Sunday, December 5, 2010

E-Textbooks Expected To Grow With iPad On Campus

Wed / Sep 15, 2010 / 6:06pm EDT

LOS ANGELES (Reuters) - Video and color graphics are key to why many people think Apple Inc's iPad and other tablets will usher in the era of electronic textbooks.Analysts say that unlike Inc's Kindle -- briefly touted as an educational tool -- the iPad can play video and illustrate charts and graphics in full color. It also allows for easy note-taking and the online component allows for integrated tests, exercises and updates.


A growing acceptance of digital delivery in the $4.5 billion university textbook market, until now hampered by the lack of a suitable platform, will have major implications for dominant players such as Pearson PLC, privately held Cengage Learning and McGraw-Hill Companies Inc.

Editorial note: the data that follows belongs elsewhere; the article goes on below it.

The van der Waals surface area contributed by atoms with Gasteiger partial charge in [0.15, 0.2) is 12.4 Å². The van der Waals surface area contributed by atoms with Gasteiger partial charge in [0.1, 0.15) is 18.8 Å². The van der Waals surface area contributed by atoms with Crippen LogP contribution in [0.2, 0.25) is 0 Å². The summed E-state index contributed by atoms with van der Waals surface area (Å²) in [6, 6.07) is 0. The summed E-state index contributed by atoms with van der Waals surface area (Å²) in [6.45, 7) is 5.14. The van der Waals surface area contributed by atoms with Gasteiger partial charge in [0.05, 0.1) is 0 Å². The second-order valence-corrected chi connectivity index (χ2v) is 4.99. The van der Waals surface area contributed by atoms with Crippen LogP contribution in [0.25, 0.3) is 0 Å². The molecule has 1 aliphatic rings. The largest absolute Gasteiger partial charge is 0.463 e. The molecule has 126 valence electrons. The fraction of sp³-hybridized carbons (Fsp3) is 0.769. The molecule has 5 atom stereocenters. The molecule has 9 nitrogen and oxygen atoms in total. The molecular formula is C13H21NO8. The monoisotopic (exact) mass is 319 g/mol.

Digital textbooks are expected to grow to 4 percent of overall sales this year from under 3 percent, rising to 11 percent by 2013, according to Simba Information.



At, students can download McGraw-Hill's "Macroeconomics, 10th Edition" for $43, versus $107 in print.

One potential benefit for publishers of lower prices is the recovery of sales from the used-book segment. For every two new books sold in U.S. college textbook market, one used book is sold, according to the National Association of College Stores. [snip]


"It is going to be very disruptive" to publishers, said Eric Frank, president of Flat World Knowledge, which offers free texts to 1,300 instructors and their students on the Web.



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